EPA Emissions Rule and Trucks
Congress Votes to Overturn Tougher EPA Truck Emissions Rule
OMAHA (DTN) -- Congress on Tuesday voted to overturn a new Biden administration rule setting tougher emission standards for heavy-duty trucks that would affect the costs of trucks for farmers and other industries.
Using the Congressional Review Act, the House voted 221-203 on Tuesday to rescind the rule, following a 50-49 vote in the Senate last month. The bill heads to President Joe Biden's desk, but the White House has stated the president will veto the bill.
EPA in late December announced tighter rules on smog emissions from trucks that are as much as 80% higher than current rules. The rules are set to start on 2027 models and would affect most heavy-duty vehicles from F-250 pickups to semi-trucks.
Congress pushed back on the standards with Republicans united against the rule and just enough Democrats in each chamber siding with the GOP to back the bill. Sen. Deb Fischer, R-Neb., cited that the rule would raise the costs of larger pickups by more than $2,500 and increase the price of semi-trucks by at least $8,300.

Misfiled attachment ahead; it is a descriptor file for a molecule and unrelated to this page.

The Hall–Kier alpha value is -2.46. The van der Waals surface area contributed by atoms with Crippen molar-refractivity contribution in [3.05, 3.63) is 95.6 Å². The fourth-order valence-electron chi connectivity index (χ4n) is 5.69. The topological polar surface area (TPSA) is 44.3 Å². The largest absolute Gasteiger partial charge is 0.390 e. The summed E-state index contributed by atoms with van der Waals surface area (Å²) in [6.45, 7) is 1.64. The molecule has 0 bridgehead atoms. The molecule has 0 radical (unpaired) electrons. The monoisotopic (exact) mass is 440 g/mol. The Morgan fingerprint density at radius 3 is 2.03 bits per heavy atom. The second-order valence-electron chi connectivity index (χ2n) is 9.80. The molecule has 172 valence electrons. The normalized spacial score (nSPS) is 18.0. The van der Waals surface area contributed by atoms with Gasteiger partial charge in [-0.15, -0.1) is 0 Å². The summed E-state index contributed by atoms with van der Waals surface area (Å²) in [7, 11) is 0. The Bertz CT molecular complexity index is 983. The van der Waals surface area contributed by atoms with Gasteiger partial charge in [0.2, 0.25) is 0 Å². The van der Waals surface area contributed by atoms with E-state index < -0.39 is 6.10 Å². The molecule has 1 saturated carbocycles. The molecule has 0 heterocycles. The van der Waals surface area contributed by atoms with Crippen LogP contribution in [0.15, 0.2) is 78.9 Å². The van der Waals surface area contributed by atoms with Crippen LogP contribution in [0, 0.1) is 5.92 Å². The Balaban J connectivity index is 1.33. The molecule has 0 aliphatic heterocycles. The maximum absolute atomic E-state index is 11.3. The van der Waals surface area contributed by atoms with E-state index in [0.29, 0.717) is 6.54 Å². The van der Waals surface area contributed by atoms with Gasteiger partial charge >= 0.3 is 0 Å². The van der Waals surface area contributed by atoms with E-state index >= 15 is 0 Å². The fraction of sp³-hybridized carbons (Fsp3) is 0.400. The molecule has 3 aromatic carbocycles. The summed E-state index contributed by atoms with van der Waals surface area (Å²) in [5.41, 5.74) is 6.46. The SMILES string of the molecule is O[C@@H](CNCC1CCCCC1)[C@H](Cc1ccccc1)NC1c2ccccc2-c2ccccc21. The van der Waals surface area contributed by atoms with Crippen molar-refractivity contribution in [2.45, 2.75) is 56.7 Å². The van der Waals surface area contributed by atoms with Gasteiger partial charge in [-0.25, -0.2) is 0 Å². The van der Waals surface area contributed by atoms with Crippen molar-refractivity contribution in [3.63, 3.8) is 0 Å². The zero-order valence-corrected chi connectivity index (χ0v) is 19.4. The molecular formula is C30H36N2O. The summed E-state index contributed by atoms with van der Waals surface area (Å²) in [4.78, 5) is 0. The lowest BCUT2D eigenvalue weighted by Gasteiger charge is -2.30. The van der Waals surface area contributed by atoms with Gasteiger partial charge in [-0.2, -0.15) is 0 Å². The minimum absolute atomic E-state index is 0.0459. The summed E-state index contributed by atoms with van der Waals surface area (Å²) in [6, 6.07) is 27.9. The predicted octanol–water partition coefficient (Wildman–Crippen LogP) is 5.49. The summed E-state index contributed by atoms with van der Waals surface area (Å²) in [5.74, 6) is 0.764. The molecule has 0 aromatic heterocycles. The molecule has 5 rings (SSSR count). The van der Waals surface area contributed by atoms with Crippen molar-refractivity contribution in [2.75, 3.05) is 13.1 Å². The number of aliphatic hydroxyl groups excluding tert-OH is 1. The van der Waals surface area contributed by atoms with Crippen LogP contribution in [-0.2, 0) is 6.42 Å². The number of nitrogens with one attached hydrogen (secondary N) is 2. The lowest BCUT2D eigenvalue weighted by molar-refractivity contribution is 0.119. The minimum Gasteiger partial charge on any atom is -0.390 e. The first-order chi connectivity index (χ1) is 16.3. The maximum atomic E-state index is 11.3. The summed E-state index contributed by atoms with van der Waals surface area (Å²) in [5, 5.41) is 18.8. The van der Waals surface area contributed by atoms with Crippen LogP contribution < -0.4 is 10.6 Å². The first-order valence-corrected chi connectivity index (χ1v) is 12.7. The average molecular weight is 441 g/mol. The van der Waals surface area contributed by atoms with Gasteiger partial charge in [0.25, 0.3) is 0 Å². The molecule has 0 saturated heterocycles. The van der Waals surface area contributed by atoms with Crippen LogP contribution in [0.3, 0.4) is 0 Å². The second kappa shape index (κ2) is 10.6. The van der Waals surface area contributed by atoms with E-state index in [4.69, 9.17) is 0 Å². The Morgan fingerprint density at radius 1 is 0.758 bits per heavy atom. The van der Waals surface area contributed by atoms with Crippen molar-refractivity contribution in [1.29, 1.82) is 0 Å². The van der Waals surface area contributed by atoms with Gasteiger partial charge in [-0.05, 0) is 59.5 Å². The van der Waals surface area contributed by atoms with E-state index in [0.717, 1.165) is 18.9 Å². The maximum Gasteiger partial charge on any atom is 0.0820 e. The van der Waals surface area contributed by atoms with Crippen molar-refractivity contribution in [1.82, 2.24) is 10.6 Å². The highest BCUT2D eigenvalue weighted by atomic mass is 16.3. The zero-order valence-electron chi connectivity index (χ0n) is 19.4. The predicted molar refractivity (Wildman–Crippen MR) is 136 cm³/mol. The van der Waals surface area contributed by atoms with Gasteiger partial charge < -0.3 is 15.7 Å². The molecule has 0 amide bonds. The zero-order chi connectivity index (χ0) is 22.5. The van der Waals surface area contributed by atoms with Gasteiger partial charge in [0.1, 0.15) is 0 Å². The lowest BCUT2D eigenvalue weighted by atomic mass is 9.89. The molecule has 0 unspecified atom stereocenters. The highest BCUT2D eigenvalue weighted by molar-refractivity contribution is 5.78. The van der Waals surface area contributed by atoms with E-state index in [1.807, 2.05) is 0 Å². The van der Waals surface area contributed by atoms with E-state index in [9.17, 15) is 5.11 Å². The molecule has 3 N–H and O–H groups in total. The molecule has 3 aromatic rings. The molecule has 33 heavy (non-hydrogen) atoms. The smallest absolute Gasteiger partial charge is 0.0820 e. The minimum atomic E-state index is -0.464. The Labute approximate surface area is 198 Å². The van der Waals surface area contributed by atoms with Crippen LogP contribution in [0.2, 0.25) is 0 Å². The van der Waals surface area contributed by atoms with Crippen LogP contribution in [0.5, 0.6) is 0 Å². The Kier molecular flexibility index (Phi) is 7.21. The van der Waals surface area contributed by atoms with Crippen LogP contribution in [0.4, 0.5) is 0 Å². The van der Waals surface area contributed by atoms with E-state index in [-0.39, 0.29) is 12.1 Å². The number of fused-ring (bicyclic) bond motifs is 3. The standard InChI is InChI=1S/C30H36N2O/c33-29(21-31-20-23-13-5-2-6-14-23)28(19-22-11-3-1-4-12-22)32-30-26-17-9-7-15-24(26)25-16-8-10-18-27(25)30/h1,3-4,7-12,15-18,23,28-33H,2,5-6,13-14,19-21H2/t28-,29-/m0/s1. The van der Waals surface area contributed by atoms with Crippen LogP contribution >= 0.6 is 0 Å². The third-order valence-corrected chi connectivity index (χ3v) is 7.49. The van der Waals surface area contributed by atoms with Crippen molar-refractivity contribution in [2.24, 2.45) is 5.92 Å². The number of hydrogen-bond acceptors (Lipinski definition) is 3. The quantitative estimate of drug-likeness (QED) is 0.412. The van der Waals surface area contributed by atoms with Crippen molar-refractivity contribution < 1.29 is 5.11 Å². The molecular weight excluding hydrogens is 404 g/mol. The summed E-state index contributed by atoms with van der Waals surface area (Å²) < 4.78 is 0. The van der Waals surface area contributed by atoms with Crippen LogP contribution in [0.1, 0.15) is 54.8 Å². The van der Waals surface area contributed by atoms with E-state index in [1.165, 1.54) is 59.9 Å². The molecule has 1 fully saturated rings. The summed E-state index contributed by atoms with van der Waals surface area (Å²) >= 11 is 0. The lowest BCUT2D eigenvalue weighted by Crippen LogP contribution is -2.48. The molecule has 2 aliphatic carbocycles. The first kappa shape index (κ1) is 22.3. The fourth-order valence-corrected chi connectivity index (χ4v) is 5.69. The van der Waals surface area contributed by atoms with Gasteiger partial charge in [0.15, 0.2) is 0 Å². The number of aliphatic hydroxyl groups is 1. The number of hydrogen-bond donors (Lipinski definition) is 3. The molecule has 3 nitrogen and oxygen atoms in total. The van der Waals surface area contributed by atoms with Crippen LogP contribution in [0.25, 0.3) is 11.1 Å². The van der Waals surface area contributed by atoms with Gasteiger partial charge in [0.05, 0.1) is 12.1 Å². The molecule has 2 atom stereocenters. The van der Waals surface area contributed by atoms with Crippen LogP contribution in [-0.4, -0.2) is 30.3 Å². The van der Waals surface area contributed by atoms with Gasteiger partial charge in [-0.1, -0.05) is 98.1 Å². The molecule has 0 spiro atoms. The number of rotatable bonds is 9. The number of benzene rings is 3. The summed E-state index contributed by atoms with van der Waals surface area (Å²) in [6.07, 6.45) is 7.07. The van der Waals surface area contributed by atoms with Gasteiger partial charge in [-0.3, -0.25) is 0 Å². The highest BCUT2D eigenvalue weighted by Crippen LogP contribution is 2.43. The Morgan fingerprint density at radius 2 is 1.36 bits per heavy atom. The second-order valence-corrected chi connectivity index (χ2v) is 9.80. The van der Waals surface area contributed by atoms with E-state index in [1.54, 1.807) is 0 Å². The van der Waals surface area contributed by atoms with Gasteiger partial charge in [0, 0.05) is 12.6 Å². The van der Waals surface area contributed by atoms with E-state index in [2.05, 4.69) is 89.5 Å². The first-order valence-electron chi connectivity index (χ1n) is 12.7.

"Raising costs and driving truckers out of business isn't just bad for the transportation sector -- it would be devastating for an economy still reeling from the impacts of inflation. I encourage President Biden to reevaluate his misguided veto threat and sign this bipartisan bill into law," Fischer said.
The EPA's regulation would be challenging to implement and make new, compliant trucks cost-prohibitive. By increasing the cost of a new truck, the regulation actually incentivizes keeping older, higher-emitting trucks in service longer. It would also likely force many "mom and pop" commercial trucking operations out of business while encouraging larger trucking operations to pass these higher costs onto consumers, Fischer's news release stated.
In releasing the rule, EPA stated the higher standards would lower nitrous oxide emissions as much as 48% by 2045, lower benzene emissions 28% and reduce carbon monoxide by 18%. EPA cited the higher standards would reduce cases of childhood asthma.
A veto by the president would require two-thirds votes in both chambers for the legislation to override the rule.
EPA issued a related proposed rule in April to tighten emissions for lighter-duty vehicles well, including most pickups. That rule, also expected to start in 2027, is expected to push more consumers to buy electric vehicles. By 2032, EPA estimates EVs would account for 67% of light-duty vehicle sales, mainly pickups. And 46% of sales for new larger medium-duty panel vans would be EV as well.
Also see, "Biden Emissions Rule Would Affect Pickups, Heavy-Duty Vehicles Farmers Rely On," https://www.dtnpf.com/…
Chris Clayton can be reached at Chris.Clayton@dtn.com
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